Decolonization Committee Chair says the Falklands should not be on their list

12 Jun

Speaking of the attendance of the President of Argentina before his sub-sub-Committee, the Chair of the United Nation’s Decolonization Committee, Diego Morejon-Pazmiño of Ecuador, gushed; “It’s historic, it’s the first time the committee will be receiving a head of state and we are honoured it will be President Cristina Fernandez.”

Argentina’s President is due to state, yet again, her country’s dubious claim to the Falkland Islands on the 14th to the Committee whose sole remit is to assist the non-self governing territories on its list to achieve independence should they wish it. Morejon-Pazmiño however, seemed to admit that the Falkland Islands should not be the concern of the Decolonization Committee when he added; ” .. the issue is not exactly over decolonization, but rather over sovereignty.”

The Decolonization Committee has no power to negotiate in sovereignty disputes, indeed even the United Nations itself does not have such an ability as there no mention of such in its founding Charter. The Charter does, however, give the right of self-determination to all peoples, and specifically those it lists as being non-self governing territories, of which the Falkland Islands is one.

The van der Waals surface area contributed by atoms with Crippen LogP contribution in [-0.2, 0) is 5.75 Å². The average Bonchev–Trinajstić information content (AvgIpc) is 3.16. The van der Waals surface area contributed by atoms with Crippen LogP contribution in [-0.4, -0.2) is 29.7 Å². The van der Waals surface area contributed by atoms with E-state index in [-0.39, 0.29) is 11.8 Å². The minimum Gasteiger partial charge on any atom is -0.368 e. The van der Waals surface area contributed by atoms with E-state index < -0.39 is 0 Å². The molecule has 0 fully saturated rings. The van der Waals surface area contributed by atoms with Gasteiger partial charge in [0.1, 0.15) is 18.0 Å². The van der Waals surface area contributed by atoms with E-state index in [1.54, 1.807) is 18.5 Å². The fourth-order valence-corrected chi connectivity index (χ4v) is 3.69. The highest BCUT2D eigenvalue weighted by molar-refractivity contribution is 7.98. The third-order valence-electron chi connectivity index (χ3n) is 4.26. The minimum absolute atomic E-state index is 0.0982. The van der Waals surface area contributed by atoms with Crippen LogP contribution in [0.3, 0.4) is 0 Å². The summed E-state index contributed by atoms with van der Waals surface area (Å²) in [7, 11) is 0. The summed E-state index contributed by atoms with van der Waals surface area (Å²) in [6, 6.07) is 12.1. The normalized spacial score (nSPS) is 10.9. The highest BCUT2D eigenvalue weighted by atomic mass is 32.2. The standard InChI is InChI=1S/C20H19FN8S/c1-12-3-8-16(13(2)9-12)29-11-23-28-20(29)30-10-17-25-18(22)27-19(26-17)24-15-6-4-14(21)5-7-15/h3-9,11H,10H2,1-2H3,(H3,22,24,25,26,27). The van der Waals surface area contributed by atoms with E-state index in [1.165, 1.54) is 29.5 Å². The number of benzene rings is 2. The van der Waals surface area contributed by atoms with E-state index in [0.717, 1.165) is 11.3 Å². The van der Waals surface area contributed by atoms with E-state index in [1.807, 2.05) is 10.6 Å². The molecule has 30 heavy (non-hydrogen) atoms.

The Decolonisation Committee has been a controversial group for the last two decades as it has achieved nothing in that time, but is heavily biased by the inclusion of a large number of South and Central American Countries. No recommendation from this Committee over the Falklands has made it past the Fourth Committee since 1988. President Kirchner’s attendance may be an exaggerated attempt to achieve this.

The British Minister for the Falklands, Jeremy Browne, has made it plain that the British position will be the same on the 15th as it is today. The archipelago has been British sovereign territory since 1765.

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7 Responses to “Decolonization Committee Chair says the Falklands should not be on their list”

  1. John Newcomb June 12, 2012 at 1:33 pm #

    The current integration paradigm with which that UN committee seems to understand the issue is that the Falkland Islands are a diseased cyst in the otherwise-healthy flesh of Argentine sovereignty that just keeps festering away, and until these decolonizer-surgeons cut out the oozing cyst that is Britain, this sore just won’t “heal”. That is, the sovereignty of Argentina be made whole and complete. Let me guess that something like this paradigm will be voiced by CFK in her speech at the committee.

    So of course that Ecuadorian chair will gush over having CFK at their meeting – she is a “super-star” in the firmament of Latin American political theatre. However, the British strategy of not appearing is thus a useful counter-tactic to devalue this tercermundista display diplomatic machismo.

    Instead, actually having genuine Falkland Islanders appear is a most suitable rejoinder and although they’ll probably be treated with a shabby disdain by both the Ecuadorian chair and committee members, they will be the real stars. These young Falkland Islanders showing up are a pointed reminder to the UN committee that these Islands are not just a British military outpost plus oil exploration operations, but a real community.